Since Democrats took control of the House in January, they have taken steps at hearings to build a case for the need to examine Trump’s tax returns.

Notably, Democrats have said the testimony of Michael Cohen, Trump’s former lawyer, before the House Oversight and Reform Committee in February heightened the need to see the president’s tax filings. Cohen said Trump would undervalue his assets to lower his real estate tax bills, while also exaggerating the value of his assets for insurance purposes.

House Democrats also passed a wide-ranging election reform bill in March that would require presidents, vice presidents and major-party nominees for those offices to disclose 10 years of tax returns. But the Republican-controlled Senate is not expected to take up that legislation.

Rep. Bill Pascrell (D-N.J.), a leader in Democrats’ push to request Trump’s tax returns, said Democrats are prepared to fight if the IRS is resistant to providing Neal with the tax returns.

“If they want a fight, they’ll get a fight,” he told The Hill. “We are prepared legally and morally.”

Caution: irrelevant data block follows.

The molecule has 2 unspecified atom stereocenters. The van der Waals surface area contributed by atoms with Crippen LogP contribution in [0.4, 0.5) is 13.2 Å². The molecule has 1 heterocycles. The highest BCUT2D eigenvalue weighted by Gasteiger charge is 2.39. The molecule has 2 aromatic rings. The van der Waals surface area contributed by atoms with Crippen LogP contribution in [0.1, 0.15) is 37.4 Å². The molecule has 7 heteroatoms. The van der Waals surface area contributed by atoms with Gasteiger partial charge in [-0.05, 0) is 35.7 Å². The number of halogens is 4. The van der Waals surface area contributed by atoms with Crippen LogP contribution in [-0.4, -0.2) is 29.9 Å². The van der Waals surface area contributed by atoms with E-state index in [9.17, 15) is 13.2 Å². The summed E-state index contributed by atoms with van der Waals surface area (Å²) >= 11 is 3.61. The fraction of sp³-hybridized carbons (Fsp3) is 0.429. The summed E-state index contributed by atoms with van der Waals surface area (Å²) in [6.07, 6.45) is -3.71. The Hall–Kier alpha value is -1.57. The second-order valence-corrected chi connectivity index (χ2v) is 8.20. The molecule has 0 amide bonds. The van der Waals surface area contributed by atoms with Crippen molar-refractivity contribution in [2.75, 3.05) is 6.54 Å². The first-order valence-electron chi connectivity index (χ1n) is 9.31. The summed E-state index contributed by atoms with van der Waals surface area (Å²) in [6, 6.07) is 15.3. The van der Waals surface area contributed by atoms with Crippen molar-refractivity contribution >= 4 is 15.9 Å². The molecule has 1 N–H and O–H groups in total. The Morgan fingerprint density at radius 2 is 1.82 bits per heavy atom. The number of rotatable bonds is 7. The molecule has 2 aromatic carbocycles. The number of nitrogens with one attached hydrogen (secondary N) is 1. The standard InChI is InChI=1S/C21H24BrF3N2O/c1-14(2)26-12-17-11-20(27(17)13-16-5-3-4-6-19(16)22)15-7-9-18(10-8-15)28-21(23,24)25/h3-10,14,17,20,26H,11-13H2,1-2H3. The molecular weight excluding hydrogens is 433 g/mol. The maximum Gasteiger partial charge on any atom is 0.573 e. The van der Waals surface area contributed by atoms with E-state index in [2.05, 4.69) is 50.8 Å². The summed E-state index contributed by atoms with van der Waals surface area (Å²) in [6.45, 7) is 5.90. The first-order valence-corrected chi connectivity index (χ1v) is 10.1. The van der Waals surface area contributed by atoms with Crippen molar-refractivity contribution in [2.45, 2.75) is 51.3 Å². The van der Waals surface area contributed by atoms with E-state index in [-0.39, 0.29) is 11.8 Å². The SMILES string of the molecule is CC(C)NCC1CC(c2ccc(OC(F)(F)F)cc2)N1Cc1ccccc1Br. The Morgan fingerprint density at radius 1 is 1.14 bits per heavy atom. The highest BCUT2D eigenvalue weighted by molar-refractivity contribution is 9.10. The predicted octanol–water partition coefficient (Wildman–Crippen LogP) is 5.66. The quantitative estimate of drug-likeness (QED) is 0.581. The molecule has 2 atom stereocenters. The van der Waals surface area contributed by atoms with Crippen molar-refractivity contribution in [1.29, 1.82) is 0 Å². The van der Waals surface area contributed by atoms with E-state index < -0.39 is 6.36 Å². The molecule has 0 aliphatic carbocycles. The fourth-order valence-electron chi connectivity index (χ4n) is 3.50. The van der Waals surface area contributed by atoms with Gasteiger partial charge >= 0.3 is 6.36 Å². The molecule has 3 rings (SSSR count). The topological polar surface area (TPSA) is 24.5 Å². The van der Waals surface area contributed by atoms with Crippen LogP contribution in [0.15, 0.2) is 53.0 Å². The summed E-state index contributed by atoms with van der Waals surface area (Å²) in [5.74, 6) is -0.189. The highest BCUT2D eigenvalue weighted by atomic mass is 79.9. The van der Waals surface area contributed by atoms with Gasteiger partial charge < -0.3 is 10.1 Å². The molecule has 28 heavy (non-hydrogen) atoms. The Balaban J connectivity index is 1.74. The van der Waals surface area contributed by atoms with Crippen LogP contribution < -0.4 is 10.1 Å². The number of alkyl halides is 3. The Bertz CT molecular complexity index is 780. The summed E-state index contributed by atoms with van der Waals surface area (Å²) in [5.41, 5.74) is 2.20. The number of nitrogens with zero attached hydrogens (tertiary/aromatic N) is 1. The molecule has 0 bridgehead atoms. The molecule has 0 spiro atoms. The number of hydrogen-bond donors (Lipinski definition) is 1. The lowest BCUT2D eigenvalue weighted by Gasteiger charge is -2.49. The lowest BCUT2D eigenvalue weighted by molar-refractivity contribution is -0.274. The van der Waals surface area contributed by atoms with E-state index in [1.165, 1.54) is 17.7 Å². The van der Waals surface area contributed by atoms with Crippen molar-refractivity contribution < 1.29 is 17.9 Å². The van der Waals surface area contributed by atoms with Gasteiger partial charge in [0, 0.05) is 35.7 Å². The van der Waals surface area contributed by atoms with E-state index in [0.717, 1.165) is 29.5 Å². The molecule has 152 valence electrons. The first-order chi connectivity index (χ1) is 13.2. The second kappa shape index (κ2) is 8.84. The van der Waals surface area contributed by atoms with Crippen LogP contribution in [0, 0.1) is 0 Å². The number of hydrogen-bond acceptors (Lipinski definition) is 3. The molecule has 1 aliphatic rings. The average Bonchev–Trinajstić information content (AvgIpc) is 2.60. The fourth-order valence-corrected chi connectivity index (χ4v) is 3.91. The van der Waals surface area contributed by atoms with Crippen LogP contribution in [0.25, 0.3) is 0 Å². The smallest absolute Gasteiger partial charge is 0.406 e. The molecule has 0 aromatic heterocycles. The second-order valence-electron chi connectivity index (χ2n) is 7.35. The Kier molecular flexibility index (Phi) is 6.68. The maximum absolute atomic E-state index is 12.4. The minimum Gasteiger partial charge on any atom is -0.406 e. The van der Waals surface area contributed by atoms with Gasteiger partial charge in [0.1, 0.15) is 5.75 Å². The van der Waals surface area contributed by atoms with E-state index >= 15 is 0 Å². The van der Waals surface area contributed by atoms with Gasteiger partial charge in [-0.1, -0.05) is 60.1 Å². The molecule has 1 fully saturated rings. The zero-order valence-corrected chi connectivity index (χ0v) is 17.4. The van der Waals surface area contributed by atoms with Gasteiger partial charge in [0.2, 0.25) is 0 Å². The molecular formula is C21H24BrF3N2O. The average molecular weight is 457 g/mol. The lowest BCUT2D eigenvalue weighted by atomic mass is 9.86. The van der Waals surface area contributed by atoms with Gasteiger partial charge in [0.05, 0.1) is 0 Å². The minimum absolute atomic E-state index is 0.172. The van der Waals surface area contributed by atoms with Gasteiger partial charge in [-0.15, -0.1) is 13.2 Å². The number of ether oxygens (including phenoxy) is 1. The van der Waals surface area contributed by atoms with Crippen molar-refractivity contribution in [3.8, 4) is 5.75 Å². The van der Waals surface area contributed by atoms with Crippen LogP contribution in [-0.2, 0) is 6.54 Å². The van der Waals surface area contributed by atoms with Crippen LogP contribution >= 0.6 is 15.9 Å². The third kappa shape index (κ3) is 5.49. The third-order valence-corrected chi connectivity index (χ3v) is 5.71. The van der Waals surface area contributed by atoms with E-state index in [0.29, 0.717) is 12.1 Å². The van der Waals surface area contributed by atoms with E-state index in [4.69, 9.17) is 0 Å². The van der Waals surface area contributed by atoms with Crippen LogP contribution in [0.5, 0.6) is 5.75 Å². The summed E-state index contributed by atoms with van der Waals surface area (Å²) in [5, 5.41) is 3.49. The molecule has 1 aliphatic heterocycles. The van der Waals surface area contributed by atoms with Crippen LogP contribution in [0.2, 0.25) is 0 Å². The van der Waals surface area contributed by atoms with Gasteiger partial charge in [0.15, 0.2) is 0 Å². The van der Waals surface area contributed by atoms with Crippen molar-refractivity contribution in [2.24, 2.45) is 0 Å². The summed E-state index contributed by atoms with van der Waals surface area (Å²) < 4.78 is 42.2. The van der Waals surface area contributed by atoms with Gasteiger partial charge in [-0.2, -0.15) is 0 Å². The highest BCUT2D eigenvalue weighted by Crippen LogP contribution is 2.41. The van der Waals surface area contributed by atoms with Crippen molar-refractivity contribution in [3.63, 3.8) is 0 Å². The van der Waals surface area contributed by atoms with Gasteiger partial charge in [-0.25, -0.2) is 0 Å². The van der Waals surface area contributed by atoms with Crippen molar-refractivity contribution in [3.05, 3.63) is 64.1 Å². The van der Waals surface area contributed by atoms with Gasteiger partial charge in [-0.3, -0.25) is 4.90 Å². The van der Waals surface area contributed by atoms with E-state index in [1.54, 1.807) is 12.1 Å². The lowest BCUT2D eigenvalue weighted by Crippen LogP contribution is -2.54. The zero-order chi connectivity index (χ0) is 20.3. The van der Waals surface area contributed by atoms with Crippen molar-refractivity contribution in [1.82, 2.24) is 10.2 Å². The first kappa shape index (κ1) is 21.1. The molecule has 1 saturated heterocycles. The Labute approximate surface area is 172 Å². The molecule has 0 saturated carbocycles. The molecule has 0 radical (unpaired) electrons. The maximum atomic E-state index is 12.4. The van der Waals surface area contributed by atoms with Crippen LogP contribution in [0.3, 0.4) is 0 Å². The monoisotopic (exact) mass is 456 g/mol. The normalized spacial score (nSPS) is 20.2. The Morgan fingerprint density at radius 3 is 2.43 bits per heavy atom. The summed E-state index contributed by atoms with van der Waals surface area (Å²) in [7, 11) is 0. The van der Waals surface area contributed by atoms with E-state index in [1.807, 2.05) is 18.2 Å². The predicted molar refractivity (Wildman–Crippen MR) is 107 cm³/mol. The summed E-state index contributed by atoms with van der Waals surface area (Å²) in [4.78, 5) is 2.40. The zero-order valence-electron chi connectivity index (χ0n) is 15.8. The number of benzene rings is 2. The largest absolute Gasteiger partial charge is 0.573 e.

Republicans have been critical of Democrats’ desire to obtain Trump’s tax returns, arguing that Democrats shouldn’t abuse the tax code for political purposes or invade taxpayers’ privacy.

Ways and Means Committee ranking member Kevin Brady (R-Texas) sent a letter to Mnuchin on Wednesday arguing that Neal’s request “is an abuse of the tax-writing committees’ statutory authority” and violates the intent and safeguards of the tax code.

Senate Finance Committee Chairman Chuck Grassley (R-Iowa) — who like Neal has the power to request tax returns from the Treasury Department — has said he doesn’t think anyone should be requesting Trump’s returns. However, he said that if House Democrats are successful in obtaining a copy of Trump’s tax returns, then he will also request a copy of the documents.

A Grassley spokesperson said Wednesday that “those seeking an individual’s personal tax returns to exact political damage would be opening the door to future abuses of power and would poison the public trust in the ability of the IRS to keep personal information private.”

Rettig is scheduled to testify before the Senate Finance Committee on April 10, and a House Appropriations subcommittee on April 9.
Dan Butcher

Dan Butcher is the editor and publisher of High Plains Pundit. Dan is also the host of the popular High Plains Pundit Podcast.